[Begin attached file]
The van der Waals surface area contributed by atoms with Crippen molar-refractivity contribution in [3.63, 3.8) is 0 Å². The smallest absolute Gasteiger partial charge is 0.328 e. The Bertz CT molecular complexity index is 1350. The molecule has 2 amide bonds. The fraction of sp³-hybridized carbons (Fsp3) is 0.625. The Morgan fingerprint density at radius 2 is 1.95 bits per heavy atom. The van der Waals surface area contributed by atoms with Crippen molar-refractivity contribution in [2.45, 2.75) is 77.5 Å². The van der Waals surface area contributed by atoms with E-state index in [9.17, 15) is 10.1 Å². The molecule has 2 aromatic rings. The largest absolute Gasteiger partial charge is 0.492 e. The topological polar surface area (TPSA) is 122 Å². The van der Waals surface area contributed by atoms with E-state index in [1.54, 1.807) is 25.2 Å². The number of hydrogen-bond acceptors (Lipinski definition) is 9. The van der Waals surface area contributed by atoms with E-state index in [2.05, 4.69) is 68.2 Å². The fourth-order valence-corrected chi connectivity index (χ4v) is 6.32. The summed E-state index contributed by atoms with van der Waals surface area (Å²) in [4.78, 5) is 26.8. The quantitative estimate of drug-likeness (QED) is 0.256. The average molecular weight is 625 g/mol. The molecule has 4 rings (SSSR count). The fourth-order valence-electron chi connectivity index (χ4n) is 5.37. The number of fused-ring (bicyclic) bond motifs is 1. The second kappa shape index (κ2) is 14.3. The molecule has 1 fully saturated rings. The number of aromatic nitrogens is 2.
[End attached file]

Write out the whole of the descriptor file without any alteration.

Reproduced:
The van der Waals surface area contributed by atoms with Crippen molar-refractivity contribution in [3.63, 3.8) is 0 Å². The smallest absolute Gasteiger partial charge is 0.328 e. The Bertz CT molecular complexity index is 1350. The molecule has 2 amide bonds. The fraction of sp³-hybridized carbons (Fsp3) is 0.625. The Morgan fingerprint density at radius 2 is 1.95 bits per heavy atom. The van der Waals surface area contributed by atoms with Crippen molar-refractivity contribution in [2.45, 2.75) is 77.5 Å². The van der Waals surface area contributed by atoms with E-state index in [9.17, 15) is 10.1 Å². The molecule has 2 aromatic rings. The largest absolute Gasteiger partial charge is 0.492 e. The topological polar surface area (TPSA) is 122 Å². The van der Waals surface area contributed by atoms with E-state index in [1.54, 1.807) is 25.2 Å². The number of hydrogen-bond acceptors (Lipinski definition) is 9. The van der Waals surface area contributed by atoms with E-state index in [2.05, 4.69) is 68.2 Å². The fourth-order valence-corrected chi connectivity index (χ4v) is 6.32. The summed E-state index contributed by atoms with van der Waals surface area (Å²) in [4.78, 5) is 26.8. The quantitative estimate of drug-likeness (QED) is 0.256. The average molecular weight is 625 g/mol. The molecule has 4 rings (SSSR count). The fourth-order valence-electron chi connectivity index (χ4n) is 5.37. The number of fused-ring (bicyclic) bond motifs is 1. The second kappa shape index (κ2) is 14.3. The molecule has 1 fully saturated rings. The number of aromatic nitrogens is 2.